If the ESEL signal is high, then the write_address is applied to the lower Data Memory Extension 10, and the write enable of this memory, WE, is active low. In this state, the 8 Bit Data appearing at the data inputs D, will be written into this memory. At the same time, the upper Data Memory Extension 10 receives the read_address, and the write enable of this memory, WE, is inactive high. In this state, the memory is read, and the data passes through the data MUX 11, and appears at the EDAT output.
It can be shown that the ESEL signal is used to logically switch the positions and operation of the Data Memory Extensions 10.
The address translator 12 creates the address and control signals for entire Data Memory Extension block. The clearest description of the address translator is the verilog description as follows:
1. module address_translator(in, BUF_SEL, ESEL, RD_A, STA);
The most significant signal descriptions are those describing BUF_SEL and ESEL, lines 9 and 13 respectively. The timing of these signals as they occur in relation to those from
Many variations of the preferred embodiment described are possible. It is possible to use two port memories, rather than the single port memories. This doubles the bandwidth through the switch without increasing the clock speed. An examination of
The Switching State Machine 5 illustrated in
In the Switching State machine 5 as illustrated in
The above discussion illustrates one case where the data from the extended data memory must be selected for loading into the output shift register in order to preserve the two frame constant delay requirement. This is presented in an attempt to illustrate a clear case for conceptual purposes since even for someone skilled in the art it can be difficult to fully comprehend the delay characteristics from the serial inputs to the serial outputs, of this type of TDM switch.
The most general statement of the data selection rule for the selection of either the MDAT data from the main data memory, or the EDAT data from the extended data memory, is as follows: Any serial input data received during any specific frame, where, as a result of some feature, or some programmed input data rate, it arrives at the parallel output of the input shift register 2 at a point in time after the main input data memory buffer pointer, (BUF_SEL), has switched, but before the extended data memory buffer pointer, (ESEL), has switched, and also, if these specific data elements are connected through the TDM switch to a serial output time slot at or near the beginning of the frame boundary, such that, the data must be read from the data memory buffer for loading into the parallel input of the output shift register 7 at a point in time before the main input data memory buffer pointer, (BUF_SEL), has switched, then the switching hardware must choose the data from the extended data memory instead of the main data memory in order to preserve the two frame delay requirement.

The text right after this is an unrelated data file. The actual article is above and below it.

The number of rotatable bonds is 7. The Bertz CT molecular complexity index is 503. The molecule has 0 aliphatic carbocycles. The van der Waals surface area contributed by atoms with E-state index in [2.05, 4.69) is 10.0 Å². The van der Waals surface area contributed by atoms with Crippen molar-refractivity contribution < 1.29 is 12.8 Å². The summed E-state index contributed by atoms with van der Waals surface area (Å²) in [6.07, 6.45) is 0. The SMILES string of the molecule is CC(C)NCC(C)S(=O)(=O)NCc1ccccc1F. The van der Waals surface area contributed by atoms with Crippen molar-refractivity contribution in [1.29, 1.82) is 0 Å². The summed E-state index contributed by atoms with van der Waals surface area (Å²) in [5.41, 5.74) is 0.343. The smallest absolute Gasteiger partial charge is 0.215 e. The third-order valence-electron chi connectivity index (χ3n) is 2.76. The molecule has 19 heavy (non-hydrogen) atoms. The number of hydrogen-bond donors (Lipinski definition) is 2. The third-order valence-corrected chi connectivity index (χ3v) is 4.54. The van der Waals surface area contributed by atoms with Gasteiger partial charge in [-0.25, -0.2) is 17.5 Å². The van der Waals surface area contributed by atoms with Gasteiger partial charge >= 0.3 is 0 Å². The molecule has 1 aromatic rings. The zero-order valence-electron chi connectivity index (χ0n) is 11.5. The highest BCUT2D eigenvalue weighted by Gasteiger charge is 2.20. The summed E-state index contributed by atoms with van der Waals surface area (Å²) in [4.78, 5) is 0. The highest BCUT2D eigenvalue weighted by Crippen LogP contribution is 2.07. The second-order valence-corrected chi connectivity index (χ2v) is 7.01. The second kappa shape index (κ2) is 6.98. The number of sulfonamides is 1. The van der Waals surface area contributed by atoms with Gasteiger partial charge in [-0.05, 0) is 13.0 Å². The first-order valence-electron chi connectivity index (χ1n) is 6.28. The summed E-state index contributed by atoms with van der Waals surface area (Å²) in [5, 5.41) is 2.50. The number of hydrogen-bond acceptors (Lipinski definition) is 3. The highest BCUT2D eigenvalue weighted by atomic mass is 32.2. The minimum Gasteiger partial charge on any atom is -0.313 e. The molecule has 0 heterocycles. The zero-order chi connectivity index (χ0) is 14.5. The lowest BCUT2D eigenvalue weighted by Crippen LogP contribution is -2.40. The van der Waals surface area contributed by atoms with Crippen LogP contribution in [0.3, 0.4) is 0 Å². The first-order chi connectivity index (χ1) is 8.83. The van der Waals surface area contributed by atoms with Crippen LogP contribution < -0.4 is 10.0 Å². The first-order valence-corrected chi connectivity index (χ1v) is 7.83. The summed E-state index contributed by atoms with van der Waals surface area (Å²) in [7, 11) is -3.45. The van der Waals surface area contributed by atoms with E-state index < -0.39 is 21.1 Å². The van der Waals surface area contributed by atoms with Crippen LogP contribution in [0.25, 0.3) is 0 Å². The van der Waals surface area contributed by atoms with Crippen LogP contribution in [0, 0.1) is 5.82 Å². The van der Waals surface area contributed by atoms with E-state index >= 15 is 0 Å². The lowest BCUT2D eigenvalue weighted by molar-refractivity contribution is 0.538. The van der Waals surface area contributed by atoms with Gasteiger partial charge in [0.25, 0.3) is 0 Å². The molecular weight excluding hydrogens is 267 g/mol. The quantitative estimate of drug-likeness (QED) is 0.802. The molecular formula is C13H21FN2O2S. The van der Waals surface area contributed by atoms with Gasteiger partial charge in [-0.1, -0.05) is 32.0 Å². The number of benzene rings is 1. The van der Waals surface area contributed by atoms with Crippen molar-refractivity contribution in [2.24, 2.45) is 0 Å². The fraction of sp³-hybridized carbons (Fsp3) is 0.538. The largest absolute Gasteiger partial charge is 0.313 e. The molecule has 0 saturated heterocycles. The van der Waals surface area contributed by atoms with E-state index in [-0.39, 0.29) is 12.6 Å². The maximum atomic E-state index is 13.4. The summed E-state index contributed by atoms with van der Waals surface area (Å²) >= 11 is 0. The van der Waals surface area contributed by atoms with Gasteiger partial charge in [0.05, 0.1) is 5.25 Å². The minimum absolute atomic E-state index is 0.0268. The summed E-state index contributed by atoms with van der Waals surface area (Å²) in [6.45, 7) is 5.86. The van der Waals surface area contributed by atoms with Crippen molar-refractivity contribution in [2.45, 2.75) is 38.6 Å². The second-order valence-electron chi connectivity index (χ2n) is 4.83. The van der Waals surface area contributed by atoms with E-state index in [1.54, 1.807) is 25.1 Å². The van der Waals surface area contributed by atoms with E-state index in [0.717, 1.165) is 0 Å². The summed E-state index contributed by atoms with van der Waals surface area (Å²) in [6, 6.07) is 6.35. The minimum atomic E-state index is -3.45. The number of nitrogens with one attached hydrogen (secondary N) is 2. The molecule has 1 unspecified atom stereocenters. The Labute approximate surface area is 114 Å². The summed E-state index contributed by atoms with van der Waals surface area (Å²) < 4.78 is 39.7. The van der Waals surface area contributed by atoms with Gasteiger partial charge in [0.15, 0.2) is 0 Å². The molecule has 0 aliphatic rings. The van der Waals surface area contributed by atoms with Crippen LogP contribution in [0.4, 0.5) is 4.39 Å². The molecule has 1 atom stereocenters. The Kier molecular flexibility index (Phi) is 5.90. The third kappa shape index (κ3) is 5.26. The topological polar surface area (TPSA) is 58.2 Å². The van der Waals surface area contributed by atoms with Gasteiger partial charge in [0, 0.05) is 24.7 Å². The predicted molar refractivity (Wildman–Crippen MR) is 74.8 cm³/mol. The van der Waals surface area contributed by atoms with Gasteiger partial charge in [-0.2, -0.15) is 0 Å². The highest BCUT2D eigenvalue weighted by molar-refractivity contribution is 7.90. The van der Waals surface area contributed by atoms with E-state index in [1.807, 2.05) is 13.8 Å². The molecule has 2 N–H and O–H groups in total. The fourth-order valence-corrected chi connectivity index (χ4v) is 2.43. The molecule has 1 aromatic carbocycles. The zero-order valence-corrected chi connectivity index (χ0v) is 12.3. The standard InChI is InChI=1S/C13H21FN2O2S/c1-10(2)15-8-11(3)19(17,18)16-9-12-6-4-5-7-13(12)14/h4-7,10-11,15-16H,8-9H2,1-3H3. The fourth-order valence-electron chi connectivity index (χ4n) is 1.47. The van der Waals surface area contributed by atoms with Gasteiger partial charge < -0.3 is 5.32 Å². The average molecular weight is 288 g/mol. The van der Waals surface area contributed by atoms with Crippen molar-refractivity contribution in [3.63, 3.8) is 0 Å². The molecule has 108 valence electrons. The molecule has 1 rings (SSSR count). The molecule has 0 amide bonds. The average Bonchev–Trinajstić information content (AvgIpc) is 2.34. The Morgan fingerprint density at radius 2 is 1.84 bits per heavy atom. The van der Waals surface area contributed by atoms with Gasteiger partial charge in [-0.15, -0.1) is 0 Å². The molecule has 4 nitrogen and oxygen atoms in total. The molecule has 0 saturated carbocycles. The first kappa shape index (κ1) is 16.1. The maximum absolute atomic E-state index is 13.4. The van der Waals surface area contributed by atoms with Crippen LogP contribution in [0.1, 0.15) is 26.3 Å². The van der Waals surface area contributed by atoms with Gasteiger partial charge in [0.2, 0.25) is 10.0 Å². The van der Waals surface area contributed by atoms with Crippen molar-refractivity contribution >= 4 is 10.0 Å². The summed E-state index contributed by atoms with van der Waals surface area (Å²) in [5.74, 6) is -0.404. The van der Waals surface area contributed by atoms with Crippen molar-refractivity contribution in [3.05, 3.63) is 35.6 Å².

The details of this transfer function can be very complex, depending on many other otherwise non-related features. In the preferred embodiment, the pipe-lining was one of the most significant complications of the implementation. However, in all cases, the general rule outlined above can consistently govern the flow of these special data paths in order to meet the two frame constant delay requirement.
There is a wide range of variations possible to the switching circuit illustrated in
Many variations are possible in the address memory connections, multiplexer sizes, and address translator design. Such variations may result from variations in the number of input streams and/or output streams, variations in the input and/or output data rates, the number of timeslots per stream, variations in features applied to each input and/or output stream, and any data transform functions that are applied to the data during switching.
All of these possibilities can affect the details of the implementation of the data memory extension while still employing the concept to maintain the constant delay throughput.
The data memory extension concept is not just limited to a double buffered data memory. The same technique may also be used on single buffered data memories, or multiple buffered memories. Also, the reasons for the implementation may not be confined only to a constant delay requirement. Any applications that require the consistent handling of a frame of data where the switch point cannot be consistently exercised because of variations in the input characteristics may use this type of data memory extension hardware, and are therefore within the scope of this invention.
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|U.S. Classification||370/412, 370/537, 370/442, 370/538|
|International Classification||H04L12/861, H04L12/931, H04J3/02, H04J3/22, H04L12/04|
|Cooperative Classification||H04L7/005, H04L49/90, H04J3/02, H04L49/9073|
|European Classification||H04L49/00, H04L49/90Q1A, H04L49/90, H04J3/02|
|Aug 9, 2004||AS||Assignment|
Owner name: ZARLINK SEMICONDUCTOR INC., CANADA
Free format text: ASSIGNMENT OF ASSIGNORS INTEREST;ASSIGNOR:GRESHAM, PAUL;REEL/FRAME:015666/0670
Effective date: 20040726
|Jul 18, 2012||FPAY||Fee payment|
Year of fee payment: 4
|Aug 4, 2016||FPAY||Fee payment|
Year of fee payment: 8